Depending on how you see it, the name of the restaurant Cote can either reference the Korean word for flower or a particular cut of meat. If Cote had its way, it’d want you to reference both. It occupies a unique niche as a hybrid steakhouse and Korean bbq restaurant, never fully claiming one or the other, defined by fluidity rather than labels.
From the moment you walk in, Cote keeps you guessing. The entrance leads to a dark blue hallway with a neon sign of the restaurant’s name in Korean lit in Millennial pink, giving off a vibe that’s more sexy Meatpacking lounge than staid Midtown East. If you walk downstairs you can see Cote’s dry-aging room, where different pieces of meat hang stylistically in lighting that brings to mind the surreal and violent thriller Neon Demon. Once you get seated in one of the booths in the back, you will see familiar signs of a table-top grill, but even so, these grills are gold and silent, sucking the smoke and smells out of sight, out of mind.Read More
Seasonally-driven restaurants abound in New York City, but if there’s one specifically made for those lucky 1% who own beautiful townhouses in the West Village, then it would be Loring Place. Dan Kluger is the chef here, and you may of heard of him due to his prior stint at ABC Kitchen, another popular farm-to-table restaurant frequented by the well-heeled. You can expect the same sort of pretty, air-brushed aesthetic at Loring Place, although thankfully there’s less of the fussiness of ABC Home’s signature ornate chandeliers and woodwork. The restaurant is named after a street in the Bronx where Kluger’s father once lived, so it’s a little more down-to-earth. But you will still see plenty of those picture perfect ladies who lunch drinking mimosas and rose all around you.Read More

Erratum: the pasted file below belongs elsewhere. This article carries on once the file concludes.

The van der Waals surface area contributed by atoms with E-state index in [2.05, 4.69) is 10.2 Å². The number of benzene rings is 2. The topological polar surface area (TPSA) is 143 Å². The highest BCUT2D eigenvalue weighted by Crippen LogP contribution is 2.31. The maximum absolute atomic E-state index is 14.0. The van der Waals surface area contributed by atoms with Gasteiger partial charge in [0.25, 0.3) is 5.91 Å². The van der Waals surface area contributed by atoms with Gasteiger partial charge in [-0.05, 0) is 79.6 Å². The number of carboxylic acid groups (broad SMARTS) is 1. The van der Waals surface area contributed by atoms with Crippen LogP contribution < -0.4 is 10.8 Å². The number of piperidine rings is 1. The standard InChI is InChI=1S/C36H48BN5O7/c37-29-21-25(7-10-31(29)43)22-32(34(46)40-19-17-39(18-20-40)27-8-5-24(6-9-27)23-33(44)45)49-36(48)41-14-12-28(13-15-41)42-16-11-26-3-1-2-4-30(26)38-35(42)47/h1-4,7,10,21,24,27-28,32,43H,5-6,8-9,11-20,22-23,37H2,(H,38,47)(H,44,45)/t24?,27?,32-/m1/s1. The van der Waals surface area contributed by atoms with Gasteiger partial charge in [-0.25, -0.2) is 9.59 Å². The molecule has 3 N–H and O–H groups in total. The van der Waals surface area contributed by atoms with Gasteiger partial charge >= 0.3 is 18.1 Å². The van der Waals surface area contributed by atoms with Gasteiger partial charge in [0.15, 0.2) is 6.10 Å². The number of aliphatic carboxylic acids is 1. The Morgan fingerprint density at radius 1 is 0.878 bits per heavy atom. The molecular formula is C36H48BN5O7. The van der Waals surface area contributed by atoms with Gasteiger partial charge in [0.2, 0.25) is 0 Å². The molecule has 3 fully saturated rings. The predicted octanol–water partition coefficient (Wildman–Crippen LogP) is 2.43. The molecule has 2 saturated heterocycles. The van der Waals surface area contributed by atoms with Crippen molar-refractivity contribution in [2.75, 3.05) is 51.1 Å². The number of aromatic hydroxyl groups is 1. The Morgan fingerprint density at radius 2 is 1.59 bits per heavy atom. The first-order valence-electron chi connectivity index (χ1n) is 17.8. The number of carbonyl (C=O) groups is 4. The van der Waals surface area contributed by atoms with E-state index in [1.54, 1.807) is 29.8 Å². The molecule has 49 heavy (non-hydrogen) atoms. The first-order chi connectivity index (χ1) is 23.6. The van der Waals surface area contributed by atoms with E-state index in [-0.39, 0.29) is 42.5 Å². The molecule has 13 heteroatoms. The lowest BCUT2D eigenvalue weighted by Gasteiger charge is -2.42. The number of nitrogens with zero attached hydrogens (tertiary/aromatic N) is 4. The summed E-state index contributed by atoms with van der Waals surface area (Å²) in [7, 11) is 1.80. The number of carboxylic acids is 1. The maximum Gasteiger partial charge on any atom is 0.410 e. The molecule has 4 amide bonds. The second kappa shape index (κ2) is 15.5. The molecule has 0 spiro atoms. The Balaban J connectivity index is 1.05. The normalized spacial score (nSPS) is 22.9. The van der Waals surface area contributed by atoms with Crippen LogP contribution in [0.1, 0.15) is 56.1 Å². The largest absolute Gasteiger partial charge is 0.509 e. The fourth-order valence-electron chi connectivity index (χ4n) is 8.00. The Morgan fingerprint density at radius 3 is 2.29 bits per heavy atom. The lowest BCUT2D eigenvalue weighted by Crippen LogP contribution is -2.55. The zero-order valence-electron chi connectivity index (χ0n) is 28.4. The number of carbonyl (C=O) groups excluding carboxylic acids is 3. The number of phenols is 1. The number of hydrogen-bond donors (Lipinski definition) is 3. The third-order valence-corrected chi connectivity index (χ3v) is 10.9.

It’s been nearly 6 months since I first had dinner at Chumley’s, the renovated speakeasy in the West Village. I was a big fan of its glamorous, old-school NYC vibe, and an even bigger fan of the thoughtful food menu. A recent check-in shows that things are still going swimmingly at Chumley’s. That intimate and exclusive environment remains, which makes it great for bringing out of town guests or a date to when you want a throwback to a different New York City.
Nothing says summer nostalgia like an ice cream truck. Or even better, one that also makes amazing burgers and fries. For all us city folk who don’t have a car or a backyard garden, Mister Dips lets us live out the good old days of driving to Dairy Queen or the beach food shack by serving an all American menu from its trailer, which is parked out on the roof Vale Park, a two-story structure that’s a part of the Williams Vale Hotel in Williamsburg. It’s the latest project from Andrew Carmellini, who normally helms fancier restaurants like Locanda Verde and The Dutch, but according to him, all chefs secretly want a food truck.Read More
The world of Middle Eastern food in New York City continues to evolve beyond the typical falafel or kebab joint. The latest addition is Nur, an upscale Middle Eastern restaurant in Flatiron that’s helmed by famous Israeli chef Meir Adoni. From the moment you walk into Nur, you can sense a palpable energy about the place. Maybe it’s the music, maybe it’s the excitement from the other diners rubbing off onto you, but you can’t help but think that you’re into something good.Read More